One of the most crass and tasteless of Stephen King adaptations (perhaps second only to the wretched “Pet Sematary”), “Cujo” turns a rabies-stricken St. Bernard into “the dog from hell” that traps a young mother (Dee Wallace) and her four-year-old son (Danny Pintauro) in a Ford Pinto with a dead battery. King’s almost sociopathic repulsion toward illness is on full display here, and in the most depressing way possible; still, the doggie they got to play Cujo is a good sport for having all that “I’ve gone crazy!” dirt and blood smeared all over his snout, obliging his off-camera trainer as he attempts to gain entry to the car via the sheet force of his barks (courtesy of voiceover god Frank Welker) and slobber. Directed by Lewis Teague, who probably got the gig based on his stellar work on another animal attack flick, “Alligator.”
“Deep Blue Sea” (1999)
Really, all contrived inspirational speeches should be interrupted by a giant shark expressing its thoughts on the concept of “rallying and sticking together” by taking a massive chomp out of the speaker. If you were lucky enough to see “Deep Blue Sea” in a movie theater during the summer of 1999, you were part of one of the all-time greatest examples of the one-of-a-kind synergy between film and audience; no one knew just what in the hell happened in this movie for the five-or-so minutes following Samuel L. Jackson’s amazing death scene due to the rousing session of incredulous laughter that it inspired. You can watch the entire film on Netflix Streaming (and in glorious HD, at that), though this is the one scene that demands repeat viewings.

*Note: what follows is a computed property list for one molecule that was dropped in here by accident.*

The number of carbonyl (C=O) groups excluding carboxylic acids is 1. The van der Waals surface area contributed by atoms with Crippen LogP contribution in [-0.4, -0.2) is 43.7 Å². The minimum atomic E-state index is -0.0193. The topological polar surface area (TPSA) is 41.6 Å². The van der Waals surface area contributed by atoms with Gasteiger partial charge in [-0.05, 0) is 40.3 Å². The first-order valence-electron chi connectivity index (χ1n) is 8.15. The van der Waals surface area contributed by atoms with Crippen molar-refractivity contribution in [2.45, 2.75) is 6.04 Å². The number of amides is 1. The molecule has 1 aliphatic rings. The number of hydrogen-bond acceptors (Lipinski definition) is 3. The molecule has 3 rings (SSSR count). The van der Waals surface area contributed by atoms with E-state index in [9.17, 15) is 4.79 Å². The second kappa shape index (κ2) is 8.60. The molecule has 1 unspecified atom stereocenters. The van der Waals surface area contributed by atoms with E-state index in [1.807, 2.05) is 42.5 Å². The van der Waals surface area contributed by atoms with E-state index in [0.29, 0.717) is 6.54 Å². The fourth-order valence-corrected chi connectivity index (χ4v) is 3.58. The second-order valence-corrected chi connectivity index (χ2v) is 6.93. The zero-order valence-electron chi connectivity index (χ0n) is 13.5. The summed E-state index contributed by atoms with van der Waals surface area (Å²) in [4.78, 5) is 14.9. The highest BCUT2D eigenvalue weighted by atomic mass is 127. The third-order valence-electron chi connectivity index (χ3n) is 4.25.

“The Edge” (1997)
Mercutio from Baz Luhrmann’s “Romeo + Juliet” comes to another brutal end in David Mamet’s manly adventure fable in which the sexual rivalry between billionaire Charles Morse (Anthony Hopkins) and fashion photographer Bob Green (Alec Baldwin) becomes manifested in the form of a giant grizzly looking to make their impromptu survival session in the Alaskan wilderness a lot more dangerous and challenging. Performed by the ever-great Bart the Bear, the monster here first strikes under cover of darkness, snatching poor Harold Perrineau Jr. from his tent and making a midnight snack out of him. Perrineau’s cries of fear/pain are especially harrowing here — and he doesn’t even get to exclaim, “A plague o’ both your houses!”
“Eight Legged Freaks” (2002)
“Arachnophobia” on poppers, “Eight Legged Freaks” (originally titled “Arac Attack,” but that sounds a little too close to you-know-what, especially back in 2002) chronicles the invasion of Prosperity, Arizona by spiders who have grown to monstrous sizes thanks to being exposed to toxic waste; at least the townsfolk now know that it isn’t space aliens that’ve been snatching all the dogs and cats. Director Ellory Elkayem struggles to give homage to the silly creature features of yesteryear but never once manages to find the right tone; casting a more traditional “straight man” in the lead role rather than a goofball like David Arquette might’ve been a good place to start. Still, this is good for some creepy-crawly moments, albeit on a much (much) more outrageous level than its humbler (and better) 1990 predecessor. We wonder how Scarlett Johansson feels about having this on her resume. . .
“Empire of the Ants” (1977)
Based on the 1905 H.G. Wells in name (and basic premise) only, “Empire of the Ants” features land developer Joan Collins and other humans fleeing their heavenly paradise when toxic waste turns ants into giant man-eating insects determined to eradicate mankind and turn the planet into one big ant colony. As with most of the films of director/showman Bert I. Gordon, the clever special effects are the highlight here, with Gordon and his team coming up with innovative ways to mix footage of real ants with rear projection and still photography. Puppetry is also used every now and then, as the occasional giant ant leg will suddenly swing into frame and take a swipe at Collins; the actress later admitted that she didn’t like making this movie very much.